Look out below folks. Coming hot on the heels of the alarming bank credit freeze of the past two weeks, a string of poor economic data from China has been topped off by the news that manufacturing is contracting or, at the very least, flatlining.
The official purchasing managers’ index (PMI) for June fell to 50.1, a fall from a read of 50.8 in the previous month and only just in “expansion” territory. There’s worse news in a survey financial markets value far more, because it is of private businesses and conducted by HSBC, a far more impartial actor that the Chinese government. That was 48.2 in June, down from 49.2 in May which the bank said signaled “a modest deterioration of business conditions”.
In further commentary it said operating conditions have now worsened for two successive months; output contracts fell for first time since last October and new export orders fell at the joint-fastest rate since March 2009. That was during the worse part of the global financial crisis and just before China’s November 2008 stimulus headlined at 4 trillion renmimbi but worth much, much more kicked in. The government has made it very clear that wont be happening again – and indeed that, plus the continuing global economic malaise, is the cause of what is happening now. That is what you get when everyone keeps kicking the can down the road.
Now the PMI is all but ignored during the good times, when inflation and credit growth become the biggest concern, when things are looking bad every 0.1 per cent movement is hung upon. That’s ridiculous give the nature of surveys, which it is based on but the trend is usually pretty reliable and it’s only going one way.
This time there is a load of other data to back it up and a government that right now is saying enough is enough when it comes to handing out money hand over fist, often to government owned businesses.
Investment banking research analysts are by the nature of the organisations they work for boosters, in general they over forecast economies such as China were there is lots of new business to be written. The Chinese government and its corporate pals don’t like naysayers, they might spoil the party. So they tend to follow, rather than pick the trends. Now I have no hard and fast empirical evidence on hand to point at, rather relying on what I have seen in two decades as a financial journalist.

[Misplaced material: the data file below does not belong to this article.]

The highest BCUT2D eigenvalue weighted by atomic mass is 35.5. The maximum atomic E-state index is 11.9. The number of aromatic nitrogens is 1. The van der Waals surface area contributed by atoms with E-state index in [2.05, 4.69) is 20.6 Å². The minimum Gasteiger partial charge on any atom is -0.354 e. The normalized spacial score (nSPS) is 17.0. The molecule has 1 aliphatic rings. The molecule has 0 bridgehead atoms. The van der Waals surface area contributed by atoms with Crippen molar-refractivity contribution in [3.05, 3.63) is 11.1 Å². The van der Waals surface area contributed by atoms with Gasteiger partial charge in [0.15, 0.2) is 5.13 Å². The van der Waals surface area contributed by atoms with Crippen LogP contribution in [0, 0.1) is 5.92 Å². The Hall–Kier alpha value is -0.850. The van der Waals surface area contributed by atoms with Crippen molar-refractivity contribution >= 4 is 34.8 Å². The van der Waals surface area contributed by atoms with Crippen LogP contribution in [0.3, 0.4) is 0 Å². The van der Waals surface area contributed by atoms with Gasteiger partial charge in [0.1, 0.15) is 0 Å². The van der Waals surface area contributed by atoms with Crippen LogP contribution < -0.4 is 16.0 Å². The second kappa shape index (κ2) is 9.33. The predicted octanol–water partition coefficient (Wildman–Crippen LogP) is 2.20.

That’s a slightly convoluted way of saying when you see analysts start to print things like there’s 30 per cent chance Chinese growth may dip below 7 per cent (as Nomura did today) its time to dust off the worry beads. They have been slow to pick this slowdown but now seem to be joining the growing chorus of gloom.
As much as we know a slowdown, in the long term, will be good for China if heavy renovations on its business model can be affected at the same time ( yes we have said this before) that won’t give much cheer to the Australian stock market and dollar which are now both tethered to China like never before.
China’s total quantum of demand will continue to rise but at a time when the supply of the commodities that make Australia rich – primarily coal and iron ore – is increasing. So much for the ill thought out mining tax and its successor. They were very much creations of Wayne Swan, one of the more average people to ever occupy the Treasurer’s chair. His successor Chris Bowen and his opposite number Joe Hockey, as well as their bosses Kevin Rudd and Tony Abbott need to come to the Australian people with a plan for how to overhaul our economy. Like China’s, it needs heavy renovation.
That should be what the Australian election is about.